One way to get a sense of edtech trends is to take a look at the sessions put on by educators at the annual ISTE Conference & Expo, one of the largest education technology gatherings in the world.
This year the high-interest topics aren’t the new and shiny ones. Instead, they are subjects that have been burnished by age and use, and are changing as they mature.
We all know about virtual reality, professional learning and digital citizenship, but the content of sessions reflect new thinking about all of them. Read on to learn some familiar and new trends.
AI is no longer the stuff of the future; today's students are already interacting with in their personal lives and will surely be using it in their future careers. “We talk about AI as if it’s coming,” but in fact, it’s already here, and it’s been here, says ISTE Chief Learning Officer Joseph South.
Educators are beginning to realize that students need to understand this new technology, not just as users but as creators. But to truly understand how AI works — and to become effective problem-solvers with it — students need to learn how to build it themselves.
Thanks to a new generation of AI-powered tools at their fingertips, students can use artificial intelligence to create in all sorts of new ways, from animating videos to composing symphonies.
Augmented and virtual reality have been among the hottest trends in edtech for years. But even though the wow factor has faded, they’ve taken off in schools as teachers have become more comfortable with the technology and pedagogy, and developers have released more products for the classroom.
The inexpensive Merge Cube is popular with teachers as a way to introduce learning to students that is absolutely irresistible. Students can put their hands on a beating heart or look inside a functioning human system. The tiny cube can transport social studies students from merely exploring a map to holding a hologlobe in the palm of their hands.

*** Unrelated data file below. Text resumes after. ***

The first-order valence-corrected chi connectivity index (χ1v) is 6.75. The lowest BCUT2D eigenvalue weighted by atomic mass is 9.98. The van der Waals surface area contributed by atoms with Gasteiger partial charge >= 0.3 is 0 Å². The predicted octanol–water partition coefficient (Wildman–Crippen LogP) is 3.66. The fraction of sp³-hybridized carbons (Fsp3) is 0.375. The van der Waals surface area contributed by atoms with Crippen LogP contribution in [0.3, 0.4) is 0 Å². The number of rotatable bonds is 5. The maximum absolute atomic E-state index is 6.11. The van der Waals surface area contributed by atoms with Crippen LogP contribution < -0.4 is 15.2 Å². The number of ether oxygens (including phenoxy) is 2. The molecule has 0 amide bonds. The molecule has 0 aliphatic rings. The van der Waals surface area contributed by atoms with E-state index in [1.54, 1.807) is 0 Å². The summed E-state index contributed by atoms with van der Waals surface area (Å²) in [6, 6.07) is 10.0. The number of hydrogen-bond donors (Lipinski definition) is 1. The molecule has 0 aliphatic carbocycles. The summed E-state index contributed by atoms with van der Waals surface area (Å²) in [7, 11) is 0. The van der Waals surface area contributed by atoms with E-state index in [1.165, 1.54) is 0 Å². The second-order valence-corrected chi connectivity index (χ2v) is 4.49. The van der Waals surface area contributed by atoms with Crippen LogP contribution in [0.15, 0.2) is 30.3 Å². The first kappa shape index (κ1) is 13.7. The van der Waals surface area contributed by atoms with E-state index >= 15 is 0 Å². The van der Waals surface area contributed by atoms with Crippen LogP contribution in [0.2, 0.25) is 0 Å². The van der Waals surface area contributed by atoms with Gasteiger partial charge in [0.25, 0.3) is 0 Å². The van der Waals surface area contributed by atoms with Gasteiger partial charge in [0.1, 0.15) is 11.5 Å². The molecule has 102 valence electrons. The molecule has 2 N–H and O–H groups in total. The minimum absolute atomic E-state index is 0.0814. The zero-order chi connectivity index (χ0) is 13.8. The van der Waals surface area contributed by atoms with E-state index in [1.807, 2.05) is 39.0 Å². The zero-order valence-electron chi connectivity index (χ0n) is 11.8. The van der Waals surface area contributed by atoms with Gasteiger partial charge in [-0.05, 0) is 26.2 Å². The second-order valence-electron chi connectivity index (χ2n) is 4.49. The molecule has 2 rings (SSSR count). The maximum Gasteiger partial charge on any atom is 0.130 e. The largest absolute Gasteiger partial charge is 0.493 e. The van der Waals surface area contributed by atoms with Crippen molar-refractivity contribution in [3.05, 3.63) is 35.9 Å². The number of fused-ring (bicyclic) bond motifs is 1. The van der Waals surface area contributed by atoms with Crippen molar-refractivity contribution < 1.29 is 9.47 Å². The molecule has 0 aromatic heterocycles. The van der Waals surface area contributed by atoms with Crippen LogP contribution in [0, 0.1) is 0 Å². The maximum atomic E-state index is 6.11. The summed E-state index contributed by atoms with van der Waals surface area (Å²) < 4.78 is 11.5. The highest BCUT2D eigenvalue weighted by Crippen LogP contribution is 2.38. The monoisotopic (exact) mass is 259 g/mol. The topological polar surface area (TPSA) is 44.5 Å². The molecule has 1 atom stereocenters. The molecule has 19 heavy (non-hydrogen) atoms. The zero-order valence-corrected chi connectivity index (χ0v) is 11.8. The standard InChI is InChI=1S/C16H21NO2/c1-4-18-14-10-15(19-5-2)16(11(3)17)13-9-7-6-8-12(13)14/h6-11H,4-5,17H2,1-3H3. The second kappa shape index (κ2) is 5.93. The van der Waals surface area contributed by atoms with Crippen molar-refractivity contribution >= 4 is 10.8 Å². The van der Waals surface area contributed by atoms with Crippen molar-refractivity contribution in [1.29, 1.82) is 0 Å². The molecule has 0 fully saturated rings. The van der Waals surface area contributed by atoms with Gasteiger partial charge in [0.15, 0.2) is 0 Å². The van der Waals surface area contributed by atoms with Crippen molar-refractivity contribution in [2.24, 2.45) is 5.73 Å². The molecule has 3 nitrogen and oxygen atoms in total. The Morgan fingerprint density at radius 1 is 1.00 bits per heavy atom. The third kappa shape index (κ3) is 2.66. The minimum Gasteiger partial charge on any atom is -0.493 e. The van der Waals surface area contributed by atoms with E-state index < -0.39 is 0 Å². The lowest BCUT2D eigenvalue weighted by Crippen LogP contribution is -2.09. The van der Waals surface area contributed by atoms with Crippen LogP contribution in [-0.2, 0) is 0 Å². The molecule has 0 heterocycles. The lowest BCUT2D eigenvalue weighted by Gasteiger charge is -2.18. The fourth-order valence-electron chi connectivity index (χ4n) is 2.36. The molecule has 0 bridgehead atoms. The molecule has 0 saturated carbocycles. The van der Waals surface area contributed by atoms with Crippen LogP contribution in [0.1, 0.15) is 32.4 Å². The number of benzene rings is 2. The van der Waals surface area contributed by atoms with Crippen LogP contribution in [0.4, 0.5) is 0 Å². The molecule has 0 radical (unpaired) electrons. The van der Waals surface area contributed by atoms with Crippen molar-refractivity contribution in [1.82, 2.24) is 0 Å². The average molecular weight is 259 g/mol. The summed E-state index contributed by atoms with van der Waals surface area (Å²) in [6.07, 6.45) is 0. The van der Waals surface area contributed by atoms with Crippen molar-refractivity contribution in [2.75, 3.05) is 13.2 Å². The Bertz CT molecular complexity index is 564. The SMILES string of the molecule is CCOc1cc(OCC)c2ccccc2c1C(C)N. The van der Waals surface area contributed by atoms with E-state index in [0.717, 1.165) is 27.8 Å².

And students aren’t just going on VR and AR field trips; they’re creating them! These immersive learning environments are not only exciting but enduring.
More school districts are embracing edtech coaches as a worthy investment. With that comes new interest in how to be an effective tech coach and the best ways to teach teachers. Tech coaching is a relatively new role and educators are hungry for ideas on methods of training, strategies and tools.
Districts or schools that don’t have designated coaches – or don’t have enough of them — are finding interesting work-arounds, such as training teachers to take on the role for a limited time.
At its core, design thinking is creative problem-solving. And it’s that creative component coupled with its central role in tech innovation that have made it a perfect educational approach. As an essential component of the maker movement, the process requires empathizing with users, challenging assumptions, designing solutions, testing and redesigning. All those efforts draw on and strengthen creativity. And it works across disciplines.
The ISTE Standards
The ISTE Standards have been around since 1998 but there’s been a surge of interest among educators who are looking for guidelines for using technology in a way that empowers student voice and ensures that learning is a student-driven process.
Social emotional learning
Social emotional learning (SEL) takes a whole-child approach by emphasizing students’ emotional well-being and social skills as vital connections to academic performance. SEL helps students develop emotional intelligence that allows them to manage emotions, show empathy for others and establish healthy relationships. What does that have to do with edtech? A lot, actually. Technology allows students to learn in a real world context and practice these vital skills in real time with real people.
Understanding how people learn is complex and the subject of never-ending scientific inquiry, and staying current on research-based practices ensures educators are teaching in the most effect manner possible. It’s also a foundation of the ISTE Standards for Educators.
The phrase was coined in 2004 and its meaning has evolved in its second decade to emphasize the positive contributions digital media can make to society. What started as a set of rules to govern behavior and keep people safe online has evolved into a concept for seeing possibilities instead of risks. This new focus aims to help users leverage the power of digital media to make their communities better, influence public policy and engage respectfully in the digital age public square.
Jerry Fingal is a freelance writer and editor who covers education, business, finance and agriculture.